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UK Parliament Postpones Johnson’s Brexit Deal

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Kamal Saini
Kamal S. has been Journalist and Writer for Business, Hardware and Gadgets at Revyuh.com since 2018. He deals with B2b, Funding, Blockchain, Law, IT security, privacy, surveillance, digital self-defense and network policy. As part of his studies of political science, sociology and law, he researched the impact of technology on human coexistence. Email: kamal (at) revyuh (dot) com

The UK House of Commons, after hours of debate on Saturday, October 19, held its first vote. Parliament with a slight margin – 322 votes to 306 – supported Oliver Letvin’s amendment on a new postponement of Brexit. The essence of the amendment is that parliament does not agree on a deal without ratification.

What does it mean

  • The amendment essentially postpones the decisive vote, which means the loss of Prime Minister Boris Johnson and the further delay in the saga of Britain’s exit from the EU. Today, approval of the deal with the European Union will no longer be certain.
  • Johnson announced that he did not intend to ask the EU for a postponement, and insisted on leaving October 31. He expects a new vote in parliament next week.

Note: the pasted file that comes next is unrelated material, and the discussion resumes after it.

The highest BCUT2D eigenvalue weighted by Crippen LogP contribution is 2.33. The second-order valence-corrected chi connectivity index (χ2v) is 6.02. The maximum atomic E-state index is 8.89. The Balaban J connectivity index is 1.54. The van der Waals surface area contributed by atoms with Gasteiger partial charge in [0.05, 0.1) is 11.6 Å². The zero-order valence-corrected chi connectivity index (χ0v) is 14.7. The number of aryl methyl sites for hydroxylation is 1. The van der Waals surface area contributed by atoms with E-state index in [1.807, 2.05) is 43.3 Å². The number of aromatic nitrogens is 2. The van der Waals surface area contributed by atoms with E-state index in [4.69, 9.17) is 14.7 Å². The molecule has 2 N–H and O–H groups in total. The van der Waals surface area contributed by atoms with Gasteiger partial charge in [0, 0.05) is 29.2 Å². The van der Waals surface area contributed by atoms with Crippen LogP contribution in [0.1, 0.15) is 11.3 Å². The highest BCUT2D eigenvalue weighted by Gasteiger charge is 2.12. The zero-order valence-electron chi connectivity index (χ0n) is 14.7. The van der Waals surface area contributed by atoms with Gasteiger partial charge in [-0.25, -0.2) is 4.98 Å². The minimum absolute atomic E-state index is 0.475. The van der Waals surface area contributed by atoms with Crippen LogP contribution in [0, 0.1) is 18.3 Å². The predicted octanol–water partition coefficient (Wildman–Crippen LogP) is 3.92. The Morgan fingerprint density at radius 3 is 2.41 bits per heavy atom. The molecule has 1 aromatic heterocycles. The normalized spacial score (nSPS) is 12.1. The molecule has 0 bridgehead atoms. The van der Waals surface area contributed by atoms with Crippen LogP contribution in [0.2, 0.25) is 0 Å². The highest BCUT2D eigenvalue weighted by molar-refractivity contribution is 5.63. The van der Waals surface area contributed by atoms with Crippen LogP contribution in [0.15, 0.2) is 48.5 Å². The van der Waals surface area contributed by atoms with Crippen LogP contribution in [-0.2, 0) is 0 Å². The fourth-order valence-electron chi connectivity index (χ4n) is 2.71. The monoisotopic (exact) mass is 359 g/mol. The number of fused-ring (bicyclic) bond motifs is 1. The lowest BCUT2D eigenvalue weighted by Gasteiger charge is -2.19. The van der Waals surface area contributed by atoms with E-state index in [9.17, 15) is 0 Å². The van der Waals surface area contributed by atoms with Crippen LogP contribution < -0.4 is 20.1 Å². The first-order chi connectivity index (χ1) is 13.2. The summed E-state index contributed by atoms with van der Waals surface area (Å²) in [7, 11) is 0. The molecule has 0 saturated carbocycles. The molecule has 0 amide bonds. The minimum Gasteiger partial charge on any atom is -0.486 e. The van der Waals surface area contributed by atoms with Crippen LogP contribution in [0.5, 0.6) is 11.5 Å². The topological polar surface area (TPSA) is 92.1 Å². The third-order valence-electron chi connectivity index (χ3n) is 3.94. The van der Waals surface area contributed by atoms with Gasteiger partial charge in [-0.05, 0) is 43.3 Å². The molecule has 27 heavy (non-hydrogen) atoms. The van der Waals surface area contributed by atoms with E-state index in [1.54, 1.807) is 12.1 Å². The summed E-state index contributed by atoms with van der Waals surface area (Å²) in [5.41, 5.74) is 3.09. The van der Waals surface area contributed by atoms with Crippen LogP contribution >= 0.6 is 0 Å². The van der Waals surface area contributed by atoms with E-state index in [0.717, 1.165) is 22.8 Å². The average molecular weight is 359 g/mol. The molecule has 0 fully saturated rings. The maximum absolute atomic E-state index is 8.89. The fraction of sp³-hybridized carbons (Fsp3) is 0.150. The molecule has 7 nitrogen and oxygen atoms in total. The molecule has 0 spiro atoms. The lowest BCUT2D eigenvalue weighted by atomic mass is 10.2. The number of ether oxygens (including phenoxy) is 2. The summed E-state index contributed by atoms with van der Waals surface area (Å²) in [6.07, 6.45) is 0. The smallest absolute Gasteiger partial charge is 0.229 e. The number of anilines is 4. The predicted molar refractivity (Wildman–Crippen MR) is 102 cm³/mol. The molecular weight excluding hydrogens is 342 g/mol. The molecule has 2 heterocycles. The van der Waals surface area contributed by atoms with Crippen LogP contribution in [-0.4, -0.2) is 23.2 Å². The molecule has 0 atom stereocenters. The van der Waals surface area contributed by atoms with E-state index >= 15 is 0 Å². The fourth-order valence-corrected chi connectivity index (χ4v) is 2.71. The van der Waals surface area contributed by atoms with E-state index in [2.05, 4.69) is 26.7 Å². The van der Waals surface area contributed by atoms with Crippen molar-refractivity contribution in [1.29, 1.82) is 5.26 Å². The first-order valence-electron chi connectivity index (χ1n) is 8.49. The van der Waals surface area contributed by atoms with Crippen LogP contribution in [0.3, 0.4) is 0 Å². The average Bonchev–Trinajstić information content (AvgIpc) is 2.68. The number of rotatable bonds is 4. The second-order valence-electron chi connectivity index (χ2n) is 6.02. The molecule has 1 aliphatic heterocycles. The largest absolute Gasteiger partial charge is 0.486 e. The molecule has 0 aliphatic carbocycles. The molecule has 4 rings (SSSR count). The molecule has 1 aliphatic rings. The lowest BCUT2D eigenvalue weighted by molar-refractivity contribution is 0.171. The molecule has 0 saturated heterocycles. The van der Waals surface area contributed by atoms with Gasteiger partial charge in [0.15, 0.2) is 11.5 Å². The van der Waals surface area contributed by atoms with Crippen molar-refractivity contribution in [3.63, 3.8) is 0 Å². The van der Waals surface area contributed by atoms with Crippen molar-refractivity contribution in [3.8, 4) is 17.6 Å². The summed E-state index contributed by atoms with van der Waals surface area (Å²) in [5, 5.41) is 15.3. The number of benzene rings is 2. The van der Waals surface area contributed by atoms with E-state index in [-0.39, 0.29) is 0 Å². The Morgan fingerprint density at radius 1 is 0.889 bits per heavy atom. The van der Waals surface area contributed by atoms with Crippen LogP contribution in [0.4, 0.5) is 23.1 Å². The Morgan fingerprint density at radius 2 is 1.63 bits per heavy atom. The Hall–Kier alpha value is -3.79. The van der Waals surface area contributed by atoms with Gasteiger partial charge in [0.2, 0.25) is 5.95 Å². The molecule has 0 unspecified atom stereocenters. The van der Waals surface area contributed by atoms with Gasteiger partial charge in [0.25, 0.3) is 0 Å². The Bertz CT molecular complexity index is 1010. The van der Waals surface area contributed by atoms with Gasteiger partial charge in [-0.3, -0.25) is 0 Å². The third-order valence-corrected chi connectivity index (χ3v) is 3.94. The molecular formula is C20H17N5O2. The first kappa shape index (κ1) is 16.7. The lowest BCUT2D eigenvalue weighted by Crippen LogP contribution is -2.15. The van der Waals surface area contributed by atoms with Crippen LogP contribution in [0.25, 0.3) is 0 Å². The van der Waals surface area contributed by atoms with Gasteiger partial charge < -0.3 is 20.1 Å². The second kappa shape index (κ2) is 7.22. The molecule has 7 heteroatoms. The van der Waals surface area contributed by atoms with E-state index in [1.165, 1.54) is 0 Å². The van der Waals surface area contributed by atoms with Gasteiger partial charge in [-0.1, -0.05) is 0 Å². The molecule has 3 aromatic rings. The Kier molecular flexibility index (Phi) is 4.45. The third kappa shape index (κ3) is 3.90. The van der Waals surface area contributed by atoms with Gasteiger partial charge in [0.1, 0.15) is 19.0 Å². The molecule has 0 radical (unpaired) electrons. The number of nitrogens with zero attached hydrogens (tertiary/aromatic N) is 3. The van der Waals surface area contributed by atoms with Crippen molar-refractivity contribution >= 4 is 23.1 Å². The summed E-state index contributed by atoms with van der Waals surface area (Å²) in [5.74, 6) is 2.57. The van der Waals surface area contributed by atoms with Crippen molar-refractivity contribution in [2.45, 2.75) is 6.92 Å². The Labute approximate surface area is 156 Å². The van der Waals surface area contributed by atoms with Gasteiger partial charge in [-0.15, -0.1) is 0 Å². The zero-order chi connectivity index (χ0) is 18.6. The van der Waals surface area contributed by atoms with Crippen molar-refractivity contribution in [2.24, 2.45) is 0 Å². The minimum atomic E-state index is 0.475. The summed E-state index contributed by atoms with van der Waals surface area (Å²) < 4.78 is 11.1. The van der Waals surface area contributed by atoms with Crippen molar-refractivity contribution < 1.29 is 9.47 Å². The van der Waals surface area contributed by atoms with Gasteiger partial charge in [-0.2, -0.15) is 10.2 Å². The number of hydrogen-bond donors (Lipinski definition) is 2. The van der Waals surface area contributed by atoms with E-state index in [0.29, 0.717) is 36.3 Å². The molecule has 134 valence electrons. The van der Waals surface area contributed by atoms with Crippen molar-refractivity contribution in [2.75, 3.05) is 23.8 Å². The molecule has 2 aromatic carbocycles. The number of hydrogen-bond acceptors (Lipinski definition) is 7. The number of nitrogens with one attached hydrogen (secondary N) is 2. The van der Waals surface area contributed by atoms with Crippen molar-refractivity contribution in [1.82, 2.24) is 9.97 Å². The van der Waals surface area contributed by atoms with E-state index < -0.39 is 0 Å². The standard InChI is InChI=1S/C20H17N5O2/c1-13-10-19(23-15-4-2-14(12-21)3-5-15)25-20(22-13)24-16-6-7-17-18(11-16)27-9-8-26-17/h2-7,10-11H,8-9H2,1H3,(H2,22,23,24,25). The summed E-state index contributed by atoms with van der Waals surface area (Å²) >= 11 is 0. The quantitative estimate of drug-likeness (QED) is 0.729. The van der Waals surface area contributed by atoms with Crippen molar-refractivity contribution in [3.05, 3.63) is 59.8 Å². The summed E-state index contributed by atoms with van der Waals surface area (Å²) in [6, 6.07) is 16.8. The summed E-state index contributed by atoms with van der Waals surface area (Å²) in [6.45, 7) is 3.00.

• According to previously adopted amendments, Johnson is still obliged to request the EU to extend the release date until January 31, 2020. But real negotiations may not be, FT notes.
  • The chance to approve Britain’s exit from the EU remains, but now for the remaining days, parliament must first accept the agreement on exit and then again vote for Johnson’s plan.
  • Any certainty for the British and global economies would be better than continuing endless negotiations, but any deal would be better than Brexit without agreement. For Britain, withdrawing from the EU, even with a deal, could mean a loss of 6.7% of GDP over the next 15 years, or £ 130 billion ($ 170 billion).
  • The pound sterling rate fell on Saturday, markets expect a sharp decline on Monday.
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